In Exchange for Records, Fewer Immigration Raids
Monday, January 29, 2007
Over the past seven months, Bush administration officials have quietly toured the country, trying to persuade businesses that rely heavily on immigrant labor to join a little-known program that would spare them from embarrassing federal raids if they voluntarily handed over their workers' documents so the government can scan them for fraudulent information.
Officials at the Department of Homeland Security have asked companies to join the ICE Mutual Agreement Between Government and Employers program, known as IMAGE, operated by the department's Immigrations and Customs Enforcement division. It calls on businesses to submit all I-9 employee eligibility verification forms to ICE for an audit and to "ensure the accuracy of their wage reporting" by verifying workers' Social Security numbers, according to a description of the program.
An ICE spokesman said IMAGE is another step in the administration's drive to tighten work-site enforcement as more than a million immigrants illegally cross the Mexican border each year in a quest for jobs.
"The upside for those who . . . participate is that they're better equipped to know whether their workforce is legal, and ICE is less likely to be on their doorstep unexpectedly, interfering with their business," said Matthew Allen, acting deputy assistant director for infrastructure and fraud in the agency's investigations division. "It's an investment in making sure that their workforce is secure."
The government's efforts under IMAGE are much broader and deeper than those under another program, Basic Pilot, in which businesses voluntarily enroll. Companies that take part in Basic Pilot can check the Social Security numbers that job applicants provide against a national database of Social Security and immigration records.
In contrast, IMAGE covers all members of a company's workforce and does a more extensive scrub of records to determine if a worker is in the country illegally or is using fraudulent documents.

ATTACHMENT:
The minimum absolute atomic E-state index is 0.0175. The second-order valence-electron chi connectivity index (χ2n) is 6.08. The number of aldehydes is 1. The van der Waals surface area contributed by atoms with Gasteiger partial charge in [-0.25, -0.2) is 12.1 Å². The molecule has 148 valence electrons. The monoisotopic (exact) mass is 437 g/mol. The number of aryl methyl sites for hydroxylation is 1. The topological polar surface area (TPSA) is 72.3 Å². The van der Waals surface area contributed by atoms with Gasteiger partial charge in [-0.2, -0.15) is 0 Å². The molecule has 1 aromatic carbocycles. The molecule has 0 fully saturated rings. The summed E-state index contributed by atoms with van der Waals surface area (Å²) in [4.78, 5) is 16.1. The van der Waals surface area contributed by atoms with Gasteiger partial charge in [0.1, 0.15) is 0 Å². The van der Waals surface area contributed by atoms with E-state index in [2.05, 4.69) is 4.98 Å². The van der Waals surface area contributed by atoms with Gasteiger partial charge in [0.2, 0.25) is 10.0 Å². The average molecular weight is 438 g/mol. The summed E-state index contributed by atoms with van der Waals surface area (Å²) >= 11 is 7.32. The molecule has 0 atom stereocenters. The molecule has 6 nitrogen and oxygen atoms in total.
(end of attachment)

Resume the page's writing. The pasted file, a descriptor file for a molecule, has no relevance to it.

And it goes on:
Allen would not disclose the names of companies recruited into IMAGE, saying only that dozens have taken the steps toward enrollment.
One business, Smithfield Packing Co., which operates the world's largest hog slaughterhouse, in Tar Heel, N.C., has participated since June, with dramatic results. Twenty-one workers at the plant were arrested last week after the government scrutinized forms submitted by the company.
ICE alerted Smithfield by e-mail of discrepancies in employees' records. A company spokesman said 541 workers in the plant's workforce of 5,000 are facing termination because of discrepancies on their job applications. Nearly half of Smithfield's labor pool is Latino.
"This is terrible for everyone, us, the employees, their families," said Dennis Pittman, a company spokesman. "It's heart-wrenching. These are our better people. These are folks who have been with us seven, eight, nine years. They are good people. People have been in tears. Fifty or so people have quit.
Pittman called Smithfield's agreement with ICE "a business decision" resulting from an implied threat. "We knew raids could be a possibility," he said. "We felt going this way, there would be less of an effect."
But Smithfield received an added benefit from cooperating with the government, according to the union that is helping its workers organize. Union officials say the company submitted the names of organizers as a tactic to intimidate some workers and get rid of others. The officials note that the National Labor Relations Board has found that Smithfield worked to undermine union elections by intimidating employees in 1994 and 1997.